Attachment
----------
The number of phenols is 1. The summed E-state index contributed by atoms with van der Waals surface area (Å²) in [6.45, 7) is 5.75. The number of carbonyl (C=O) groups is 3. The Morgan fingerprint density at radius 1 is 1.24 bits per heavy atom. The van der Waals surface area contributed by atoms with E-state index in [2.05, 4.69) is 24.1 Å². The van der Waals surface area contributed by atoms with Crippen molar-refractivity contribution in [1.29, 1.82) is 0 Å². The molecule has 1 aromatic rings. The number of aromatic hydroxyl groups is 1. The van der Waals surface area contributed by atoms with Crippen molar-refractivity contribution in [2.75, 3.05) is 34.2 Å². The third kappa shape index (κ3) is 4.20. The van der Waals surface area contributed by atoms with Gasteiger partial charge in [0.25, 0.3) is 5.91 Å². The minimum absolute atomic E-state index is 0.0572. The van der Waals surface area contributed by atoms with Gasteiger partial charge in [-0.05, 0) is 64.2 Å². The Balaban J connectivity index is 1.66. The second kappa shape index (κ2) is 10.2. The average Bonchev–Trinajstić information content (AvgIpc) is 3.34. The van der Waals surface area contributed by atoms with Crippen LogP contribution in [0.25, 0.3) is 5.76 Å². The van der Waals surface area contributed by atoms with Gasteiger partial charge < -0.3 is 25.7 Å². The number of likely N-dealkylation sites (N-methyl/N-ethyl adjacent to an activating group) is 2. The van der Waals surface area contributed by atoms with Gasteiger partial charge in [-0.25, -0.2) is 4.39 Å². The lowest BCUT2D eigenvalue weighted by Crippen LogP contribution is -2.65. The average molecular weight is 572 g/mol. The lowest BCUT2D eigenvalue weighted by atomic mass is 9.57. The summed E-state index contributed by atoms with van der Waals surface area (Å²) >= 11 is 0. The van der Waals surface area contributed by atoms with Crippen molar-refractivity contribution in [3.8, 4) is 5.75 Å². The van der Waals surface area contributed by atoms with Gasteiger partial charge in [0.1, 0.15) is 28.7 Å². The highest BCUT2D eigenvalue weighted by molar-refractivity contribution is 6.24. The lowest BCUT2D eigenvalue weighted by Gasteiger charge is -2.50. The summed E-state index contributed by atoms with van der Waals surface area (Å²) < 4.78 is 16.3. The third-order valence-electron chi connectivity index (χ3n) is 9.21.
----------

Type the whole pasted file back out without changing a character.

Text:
The number of phenols is 1. The summed E-state index contributed by atoms with van der Waals surface area (Å²) in [6.45, 7) is 5.75. The number of carbonyl (C=O) groups is 3. The Morgan fingerprint density at radius 1 is 1.24 bits per heavy atom. The van der Waals surface area contributed by atoms with E-state index in [2.05, 4.69) is 24.1 Å². The van der Waals surface area contributed by atoms with Crippen molar-refractivity contribution in [1.29, 1.82) is 0 Å². The molecule has 1 aromatic rings. The number of aromatic hydroxyl groups is 1. The van der Waals surface area contributed by atoms with Crippen molar-refractivity contribution in [2.75, 3.05) is 34.2 Å². The third kappa shape index (κ3) is 4.20. The van der Waals surface area contributed by atoms with Gasteiger partial charge in [0.25, 0.3) is 5.91 Å². The minimum absolute atomic E-state index is 0.0572. The van der Waals surface area contributed by atoms with Gasteiger partial charge in [-0.05, 0) is 64.2 Å². The Balaban J connectivity index is 1.66. The second kappa shape index (κ2) is 10.2. The average Bonchev–Trinajstić information content (AvgIpc) is 3.34. The van der Waals surface area contributed by atoms with Crippen LogP contribution in [0.25, 0.3) is 5.76 Å². The van der Waals surface area contributed by atoms with Gasteiger partial charge < -0.3 is 25.7 Å². The number of likely N-dealkylation sites (N-methyl/N-ethyl adjacent to an activating group) is 2. The van der Waals surface area contributed by atoms with Gasteiger partial charge in [-0.25, -0.2) is 4.39 Å². The lowest BCUT2D eigenvalue weighted by Crippen LogP contribution is -2.65. The average molecular weight is 572 g/mol. The lowest BCUT2D eigenvalue weighted by atomic mass is 9.57. The summed E-state index contributed by atoms with van der Waals surface area (Å²) >= 11 is 0. The van der Waals surface area contributed by atoms with Crippen molar-refractivity contribution in [3.8, 4) is 5.75 Å². The van der Waals surface area contributed by atoms with Gasteiger partial charge in [0.1, 0.15) is 28.7 Å². The highest BCUT2D eigenvalue weighted by molar-refractivity contribution is 6.24. The lowest BCUT2D eigenvalue weighted by Gasteiger charge is -2.50. The summed E-state index contributed by atoms with van der Waals surface area (Å²) < 4.78 is 16.3. The third-order valence-electron chi connectivity index (χ3n) is 9.21.